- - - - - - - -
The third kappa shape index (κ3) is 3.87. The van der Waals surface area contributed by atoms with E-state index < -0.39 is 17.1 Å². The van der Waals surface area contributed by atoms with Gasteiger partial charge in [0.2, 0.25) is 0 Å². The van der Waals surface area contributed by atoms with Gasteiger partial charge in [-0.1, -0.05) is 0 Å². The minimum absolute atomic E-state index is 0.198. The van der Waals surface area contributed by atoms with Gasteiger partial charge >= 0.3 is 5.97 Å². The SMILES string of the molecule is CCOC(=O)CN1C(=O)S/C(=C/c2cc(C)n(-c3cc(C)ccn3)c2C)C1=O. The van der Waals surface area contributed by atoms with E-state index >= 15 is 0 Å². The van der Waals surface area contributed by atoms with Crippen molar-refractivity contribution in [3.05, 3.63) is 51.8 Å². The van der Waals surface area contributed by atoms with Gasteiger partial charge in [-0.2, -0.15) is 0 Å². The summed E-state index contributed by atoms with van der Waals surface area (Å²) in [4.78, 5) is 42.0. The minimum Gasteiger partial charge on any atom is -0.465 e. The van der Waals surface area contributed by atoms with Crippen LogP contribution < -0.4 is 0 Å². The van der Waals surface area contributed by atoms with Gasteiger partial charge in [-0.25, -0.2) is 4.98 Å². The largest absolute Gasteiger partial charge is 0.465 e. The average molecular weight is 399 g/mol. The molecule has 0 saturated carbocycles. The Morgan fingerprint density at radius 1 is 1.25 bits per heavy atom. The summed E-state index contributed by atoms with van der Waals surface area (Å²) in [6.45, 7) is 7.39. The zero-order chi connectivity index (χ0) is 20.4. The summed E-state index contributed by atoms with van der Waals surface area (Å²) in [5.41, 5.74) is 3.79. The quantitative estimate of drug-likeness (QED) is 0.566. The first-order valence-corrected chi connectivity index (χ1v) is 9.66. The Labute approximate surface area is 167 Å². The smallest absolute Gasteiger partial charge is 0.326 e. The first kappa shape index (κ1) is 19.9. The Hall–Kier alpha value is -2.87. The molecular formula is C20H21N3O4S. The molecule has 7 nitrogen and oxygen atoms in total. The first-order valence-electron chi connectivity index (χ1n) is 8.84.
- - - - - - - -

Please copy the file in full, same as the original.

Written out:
The third kappa shape index (κ3) is 3.87. The van der Waals surface area contributed by atoms with E-state index < -0.39 is 17.1 Å². The van der Waals surface area contributed by atoms with Gasteiger partial charge in [0.2, 0.25) is 0 Å². The van der Waals surface area contributed by atoms with Gasteiger partial charge in [-0.1, -0.05) is 0 Å². The minimum absolute atomic E-state index is 0.198. The van der Waals surface area contributed by atoms with Gasteiger partial charge >= 0.3 is 5.97 Å². The SMILES string of the molecule is CCOC(=O)CN1C(=O)S/C(=C/c2cc(C)n(-c3cc(C)ccn3)c2C)C1=O. The van der Waals surface area contributed by atoms with E-state index >= 15 is 0 Å². The van der Waals surface area contributed by atoms with Crippen molar-refractivity contribution in [3.05, 3.63) is 51.8 Å². The van der Waals surface area contributed by atoms with Gasteiger partial charge in [-0.2, -0.15) is 0 Å². The summed E-state index contributed by atoms with van der Waals surface area (Å²) in [4.78, 5) is 42.0. The minimum Gasteiger partial charge on any atom is -0.465 e. The van der Waals surface area contributed by atoms with Crippen LogP contribution < -0.4 is 0 Å². The van der Waals surface area contributed by atoms with Gasteiger partial charge in [-0.25, -0.2) is 4.98 Å². The largest absolute Gasteiger partial charge is 0.465 e. The average molecular weight is 399 g/mol. The molecule has 0 saturated carbocycles. The Morgan fingerprint density at radius 1 is 1.25 bits per heavy atom. The summed E-state index contributed by atoms with van der Waals surface area (Å²) in [6.45, 7) is 7.39. The zero-order chi connectivity index (χ0) is 20.4. The summed E-state index contributed by atoms with van der Waals surface area (Å²) in [5.41, 5.74) is 3.79. The quantitative estimate of drug-likeness (QED) is 0.566. The first-order valence-corrected chi connectivity index (χ1v) is 9.66. The Labute approximate surface area is 167 Å². The smallest absolute Gasteiger partial charge is 0.326 e. The first kappa shape index (κ1) is 19.9. The Hall–Kier alpha value is -2.87. The molecular formula is C20H21N3O4S. The molecule has 7 nitrogen and oxygen atoms in total. The first-order valence-electron chi connectivity index (χ1n) is 8.84.